Industrial space shows signs of filling up

Vacancy rate falls to 13 percent in first quarter, from 15 percent




Clark County’s industrial real estate market is on the mend, aided by a slowly improving economy, investments in infrastructure and a long pause in new construction.

Since the start of the year, more than 245,000 square feet of vacant manufacturing and warehouse space was rented and removed from the local inventory, said Bill Connelly, a vice president and managing broker with Eric Fuller & Associates Inc. in Vancouver. That brought the vacancy rate to 13 percent in March, down from 15 percent at the end of 2011.

Connelly considers industrial leasing an indicator of business health, signalling company expansions as the need for work space and storage space grows. Such expansions had been postponed since the start of the financial crisis in 2008. Now, the surviving businesses are beginning to shake off the fragile economy.

“Many of the remaining companies are actually improving their business,” said Connelly, who recently brokered a deal for janitorial supplier Golden Star to take up 23,500 square feet of space in the Quad 205 Distribution II industrial complex at 3809 N.E. 109th Ave.

The Michigan-based company had been looking for an opportunity to expand to drum up new West Coast clients.

“We’re right on the (Interstate) 5 corridor,” Connelly said. He said Quad 205 Distribution’s proximity to freeway onramps has helped fill the center. It is just one small lease away from being 50 percent full.

During the recession, “It was 93 percent vacant,” Connelly said.

Cargo infrastructure improvements

Industrial leasing is also beginning to flourish at the Port of Vancouver, where a $150 million railroad project is under construction. The port’s West Vancouver Freight Access project is a 27-mile expansion of rail tracks to speed cargo and handle more of it. The port wants to complete it by 2017.

The rail project and the newly completed $120 million Columbia River shipping channel deepening are attracting more industrial tenants to the area, Connelly said.

“The Pacific Northwest is a desirable place to be,” he said.

Connelly said the region’s high vacancy rates have kept industrial leasing rates about 20 percent lower than in other West Coast cities. It has helped land some of the county’s biggest leases, such as Sapa Extrusions’ transferring of 30 employees and part of its operation from Portland to 142,800 square feet of leased space at the Port of Vancouver.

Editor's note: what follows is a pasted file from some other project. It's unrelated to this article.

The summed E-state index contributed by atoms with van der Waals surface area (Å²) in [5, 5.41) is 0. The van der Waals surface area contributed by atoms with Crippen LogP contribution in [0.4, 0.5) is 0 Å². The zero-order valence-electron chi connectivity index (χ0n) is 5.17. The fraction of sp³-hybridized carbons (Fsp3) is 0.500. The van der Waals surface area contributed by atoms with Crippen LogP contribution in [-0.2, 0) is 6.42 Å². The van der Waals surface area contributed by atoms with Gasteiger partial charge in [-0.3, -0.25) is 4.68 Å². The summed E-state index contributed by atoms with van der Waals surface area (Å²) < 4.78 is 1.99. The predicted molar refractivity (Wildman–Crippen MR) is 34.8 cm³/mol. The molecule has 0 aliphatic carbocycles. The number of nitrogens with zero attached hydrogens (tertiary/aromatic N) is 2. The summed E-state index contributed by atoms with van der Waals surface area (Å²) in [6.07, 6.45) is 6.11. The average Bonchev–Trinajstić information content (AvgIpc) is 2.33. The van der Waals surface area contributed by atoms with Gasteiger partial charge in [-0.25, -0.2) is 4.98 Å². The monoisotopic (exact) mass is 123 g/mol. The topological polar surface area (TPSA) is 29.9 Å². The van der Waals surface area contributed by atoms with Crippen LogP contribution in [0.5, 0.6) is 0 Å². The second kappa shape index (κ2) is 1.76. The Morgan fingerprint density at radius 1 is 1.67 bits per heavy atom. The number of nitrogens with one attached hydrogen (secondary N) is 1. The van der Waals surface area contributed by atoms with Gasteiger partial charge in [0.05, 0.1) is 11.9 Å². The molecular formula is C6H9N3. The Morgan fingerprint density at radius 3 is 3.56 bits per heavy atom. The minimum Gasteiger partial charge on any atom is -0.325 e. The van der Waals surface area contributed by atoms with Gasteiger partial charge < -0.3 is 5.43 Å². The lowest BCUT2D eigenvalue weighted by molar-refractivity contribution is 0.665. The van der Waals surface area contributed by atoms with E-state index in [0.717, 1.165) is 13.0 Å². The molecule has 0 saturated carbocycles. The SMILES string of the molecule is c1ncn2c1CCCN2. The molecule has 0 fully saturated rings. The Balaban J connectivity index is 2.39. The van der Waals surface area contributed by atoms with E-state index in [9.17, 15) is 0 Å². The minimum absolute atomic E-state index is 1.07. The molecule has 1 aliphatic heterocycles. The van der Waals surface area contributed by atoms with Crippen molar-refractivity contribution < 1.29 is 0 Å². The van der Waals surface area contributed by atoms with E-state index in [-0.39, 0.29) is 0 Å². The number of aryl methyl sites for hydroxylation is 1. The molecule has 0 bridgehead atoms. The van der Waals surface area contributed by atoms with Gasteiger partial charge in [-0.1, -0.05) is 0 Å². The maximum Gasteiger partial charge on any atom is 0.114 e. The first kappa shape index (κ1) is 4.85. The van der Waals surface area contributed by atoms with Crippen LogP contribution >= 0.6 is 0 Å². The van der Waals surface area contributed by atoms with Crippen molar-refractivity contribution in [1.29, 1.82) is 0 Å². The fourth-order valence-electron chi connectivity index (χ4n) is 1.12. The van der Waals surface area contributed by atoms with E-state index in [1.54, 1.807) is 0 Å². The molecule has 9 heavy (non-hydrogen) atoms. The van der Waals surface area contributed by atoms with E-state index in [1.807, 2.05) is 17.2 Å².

“We started the move last fall,” said Lee Grignon, a company spokeswoman. Sapa’s Vancouver project is expected to bring 100 jobs to the region.

Other new tenants of the Vancouver port include Brewcraft USA, which leased 38,000 square feet for about 20 employees.

Industrial construction at the Port includes a facility for Farwest Steel Corp., which anticipates a fall opening for the steel fabrication plant it is building on land it purchased from the port.

Port managers also are negotiating with BHP Billiton to secure a long-term lease agreement so the company can build an export center for potash — a natural mineral fertilizer used to improve crop yields — on roughly 60 acres of the port’s 218-acre Terminal 5.

BHP Billiton expects to invest several hundred million dollars in the project and to create 40 jobs. It wants to start operating the facility by 2015.

Construction depends on credit

Other than the development at the port, Connelly said, industrial construction projects are nonexistent.

He said speculative development — projects built without tenants signed in advance — has been rare over the past three years. The trend could change with lowering vacancy rates. But that won’t happen without a more favorable lending environment, Connelly said.

Commercial lending continues to be stringent, as banks pay closer attention to the global financial situation.

“Typically, single-digit (vacancy rates) signal the start of building,” Connelly said. “That might not happen this time due to the lack of funding from the banking community.”